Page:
Acceptable to Lord
The Heidelberg Catechism contains a section on prayer in which the question is asked, What belongs to such prayer which is acceptable to God and which He will hear (Q/A 117)? This question may offend some who assume that God accepts all prayer. In today’s pluralistic environment it is often assumed that there is very little that God does not accept. Nearly nothing displeases Him. However, this cultural god is not the true God of the Bible. It is an idol, a counterfeit of God. God does in fact take sinners are we are. He justifies the ungodly and he forgives all sin. He accepts as we are but He doesn’t us as we were. Indeed, doesn’t the very concept of forgiveness assume that there is conduct that is disapproved, that need to be forgiven? However, this cultural idol, doesn’t need to forgive much, because very little constitutes a transgression. Such a god is not holy. Our society needs more than anything else a recovery of a true knowledge of the Holy One.
The catechisms’ language reflects the terms for worships in Scripture. For instance, ‘Whatever has a defect, you shall not offer, for it shall not be acceptable on your behalf (Lev. 22:20). The New Testament draws from this language. For example in Romans 12:1, Paul says: I beseech you therefore, brethren, by the mercies of God, that you present your bodies a living sacrifice, holy, acceptable to God, which is your reasonable service. Here the grace of God in the gospel of Christ is meant to make us true worshippers of the Triune God. Whether it is worshipping God in the congregation or bringing up our covenant children in the Lord, or fulfilling our calling in the work place, we are to render worship that is “holy” and “acceptable” to the Lord.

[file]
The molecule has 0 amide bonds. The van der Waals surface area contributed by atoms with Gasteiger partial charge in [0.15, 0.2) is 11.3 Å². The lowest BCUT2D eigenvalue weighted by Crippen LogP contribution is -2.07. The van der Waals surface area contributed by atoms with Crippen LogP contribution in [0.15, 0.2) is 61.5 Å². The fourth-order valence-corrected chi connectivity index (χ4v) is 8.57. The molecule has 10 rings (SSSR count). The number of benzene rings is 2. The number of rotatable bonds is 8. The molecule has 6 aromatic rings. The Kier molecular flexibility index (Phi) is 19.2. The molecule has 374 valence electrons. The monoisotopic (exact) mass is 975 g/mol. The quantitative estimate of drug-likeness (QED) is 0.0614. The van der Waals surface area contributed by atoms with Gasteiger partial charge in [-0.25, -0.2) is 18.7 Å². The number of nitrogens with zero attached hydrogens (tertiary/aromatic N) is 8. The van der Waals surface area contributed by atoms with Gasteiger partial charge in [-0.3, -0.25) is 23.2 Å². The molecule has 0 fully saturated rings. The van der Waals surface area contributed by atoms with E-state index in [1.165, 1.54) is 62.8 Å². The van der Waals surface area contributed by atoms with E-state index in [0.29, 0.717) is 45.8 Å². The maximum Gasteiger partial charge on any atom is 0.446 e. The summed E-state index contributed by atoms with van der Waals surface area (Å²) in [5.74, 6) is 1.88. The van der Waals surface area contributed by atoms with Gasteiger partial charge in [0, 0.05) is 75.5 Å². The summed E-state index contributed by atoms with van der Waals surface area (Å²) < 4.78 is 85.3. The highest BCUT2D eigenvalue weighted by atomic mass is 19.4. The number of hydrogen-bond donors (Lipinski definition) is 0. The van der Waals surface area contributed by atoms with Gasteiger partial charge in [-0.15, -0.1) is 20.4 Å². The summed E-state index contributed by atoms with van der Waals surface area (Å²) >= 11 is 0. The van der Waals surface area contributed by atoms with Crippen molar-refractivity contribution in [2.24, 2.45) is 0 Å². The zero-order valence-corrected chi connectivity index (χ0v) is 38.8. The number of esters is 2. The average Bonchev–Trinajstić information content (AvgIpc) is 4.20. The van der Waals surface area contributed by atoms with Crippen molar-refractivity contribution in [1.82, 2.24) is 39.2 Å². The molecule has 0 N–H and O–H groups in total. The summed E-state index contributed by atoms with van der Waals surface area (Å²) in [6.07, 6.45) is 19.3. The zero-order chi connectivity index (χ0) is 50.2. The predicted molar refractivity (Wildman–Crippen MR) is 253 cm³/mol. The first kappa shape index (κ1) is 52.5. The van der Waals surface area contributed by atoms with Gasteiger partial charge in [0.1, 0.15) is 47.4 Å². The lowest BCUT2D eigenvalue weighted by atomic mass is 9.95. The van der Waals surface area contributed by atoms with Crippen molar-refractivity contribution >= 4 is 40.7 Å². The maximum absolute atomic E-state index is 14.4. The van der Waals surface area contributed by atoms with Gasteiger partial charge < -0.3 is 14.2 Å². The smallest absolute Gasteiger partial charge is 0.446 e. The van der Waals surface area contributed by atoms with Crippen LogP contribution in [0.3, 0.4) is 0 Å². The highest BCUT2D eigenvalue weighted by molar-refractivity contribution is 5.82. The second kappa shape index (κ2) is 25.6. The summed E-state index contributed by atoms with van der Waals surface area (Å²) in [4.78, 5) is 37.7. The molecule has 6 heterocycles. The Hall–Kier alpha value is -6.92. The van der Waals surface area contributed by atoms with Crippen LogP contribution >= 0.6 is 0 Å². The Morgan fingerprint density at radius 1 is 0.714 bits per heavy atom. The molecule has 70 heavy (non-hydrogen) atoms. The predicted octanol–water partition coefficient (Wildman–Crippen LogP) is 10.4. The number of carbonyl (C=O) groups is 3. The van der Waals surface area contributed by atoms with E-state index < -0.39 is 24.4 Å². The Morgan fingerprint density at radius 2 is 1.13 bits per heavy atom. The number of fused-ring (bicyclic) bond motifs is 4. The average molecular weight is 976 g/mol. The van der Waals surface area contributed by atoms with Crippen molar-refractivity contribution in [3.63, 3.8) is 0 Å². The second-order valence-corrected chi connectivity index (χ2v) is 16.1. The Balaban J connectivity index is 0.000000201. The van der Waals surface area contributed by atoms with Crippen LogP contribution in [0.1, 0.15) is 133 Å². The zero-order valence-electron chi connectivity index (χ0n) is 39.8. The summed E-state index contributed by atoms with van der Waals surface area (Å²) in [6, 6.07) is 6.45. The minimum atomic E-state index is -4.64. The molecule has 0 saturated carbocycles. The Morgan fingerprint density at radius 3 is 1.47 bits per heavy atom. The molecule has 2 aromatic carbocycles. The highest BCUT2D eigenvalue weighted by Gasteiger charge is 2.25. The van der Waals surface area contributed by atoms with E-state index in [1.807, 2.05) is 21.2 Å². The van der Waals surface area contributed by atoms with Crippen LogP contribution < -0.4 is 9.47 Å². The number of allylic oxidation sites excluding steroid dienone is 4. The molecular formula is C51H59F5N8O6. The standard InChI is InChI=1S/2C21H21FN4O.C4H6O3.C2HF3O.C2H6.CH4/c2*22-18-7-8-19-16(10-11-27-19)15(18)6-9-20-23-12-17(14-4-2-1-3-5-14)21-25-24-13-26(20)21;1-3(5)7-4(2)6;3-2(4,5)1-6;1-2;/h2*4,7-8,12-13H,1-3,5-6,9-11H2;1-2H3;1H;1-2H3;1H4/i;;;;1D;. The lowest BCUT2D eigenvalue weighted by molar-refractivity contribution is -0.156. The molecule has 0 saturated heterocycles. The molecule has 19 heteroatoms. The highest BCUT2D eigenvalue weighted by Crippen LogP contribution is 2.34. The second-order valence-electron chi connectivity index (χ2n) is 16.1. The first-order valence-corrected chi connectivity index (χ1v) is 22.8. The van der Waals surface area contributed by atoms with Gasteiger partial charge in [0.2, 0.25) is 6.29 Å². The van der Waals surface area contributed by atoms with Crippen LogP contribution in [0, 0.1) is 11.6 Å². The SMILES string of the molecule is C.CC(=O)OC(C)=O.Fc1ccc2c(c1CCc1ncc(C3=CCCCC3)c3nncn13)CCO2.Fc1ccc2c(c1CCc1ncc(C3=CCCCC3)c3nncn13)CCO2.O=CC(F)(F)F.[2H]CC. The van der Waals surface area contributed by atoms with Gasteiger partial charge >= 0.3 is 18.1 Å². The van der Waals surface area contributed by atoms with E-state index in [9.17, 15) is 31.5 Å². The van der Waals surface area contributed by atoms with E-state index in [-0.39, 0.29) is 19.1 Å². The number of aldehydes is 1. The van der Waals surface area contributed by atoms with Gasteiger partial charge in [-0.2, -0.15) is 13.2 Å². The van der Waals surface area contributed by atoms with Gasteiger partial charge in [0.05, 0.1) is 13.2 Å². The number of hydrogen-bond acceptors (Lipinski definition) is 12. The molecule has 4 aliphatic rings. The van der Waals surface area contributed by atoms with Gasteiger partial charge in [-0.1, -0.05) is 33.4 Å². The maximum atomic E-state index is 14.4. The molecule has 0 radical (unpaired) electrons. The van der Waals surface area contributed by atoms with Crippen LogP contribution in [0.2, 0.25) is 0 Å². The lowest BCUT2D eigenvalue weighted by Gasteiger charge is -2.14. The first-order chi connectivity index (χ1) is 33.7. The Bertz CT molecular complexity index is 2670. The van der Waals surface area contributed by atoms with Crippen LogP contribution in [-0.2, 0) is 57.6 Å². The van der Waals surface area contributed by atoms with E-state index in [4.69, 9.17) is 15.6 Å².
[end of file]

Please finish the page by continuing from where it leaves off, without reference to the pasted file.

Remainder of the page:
We can look at our salvation in Christ from the standpoint of acceptability. That is, there is a sense in which the whole point of salvation is to render the believer acceptable to God. This is borne out in passages like (Hebrews 13:20-21): 20 Now may the God of peace who brought up our Lord Jesus from the dead, that great Shepherd of the sheep, through the blood of the everlasting covenant, 21 make you complete in every good work to do His will, working in you what is well pleasing in His sight, through Jesus Christ, to whom be glory forever and ever. Amen.
It is not only that we have gained acceptable standing with God, but also that he is renewing the church to for acceptable living. Our entire live should be a pleasing aroma to God.
No man in and of himself can please God (Rom. 8:8). We are by nature unacceptable to Him (Eph. 2:1-3). But God who is rich in mercy has sent His Son to render us acceptable. His unblemished sacrifice atones for our sin. His perfect life is imputed (credited) to the believer. The Holy Spirit gives life to our dead souls and the process of renewal begins in us, so that over time we more and more render to works that our acceptable and pleasing the Lord.
This applies to every area of our lives down to the details. For instance, I am writing this article with a view to pleasing my heavenly Father. It must be acceptable to him, otherwise it will not be a pleasing aroma to Him, and thus be wasted work. To be acceptable it must meet the conditions required of every good work. Here again the catechism is helpful. It inform us that a there are three requirements necessary for a work to be truly good. It says that good works are those “only which proceed from true faith, and are done according to the law of God, unto His glory, and not such as rest on own opinion or the commandments of men” (Q/A 91). If this article fulfills these requirements then the Lord is pleased. What goes for an article goes also for prayer, giving, public worship, meditation and thinking and so much more.
In future articles I will address several areas of our lives and how we can in them give God acceptable service. Not everything goes with God. This requirement of acceptable service is a call to be wise and careful in how we live so as to please Him.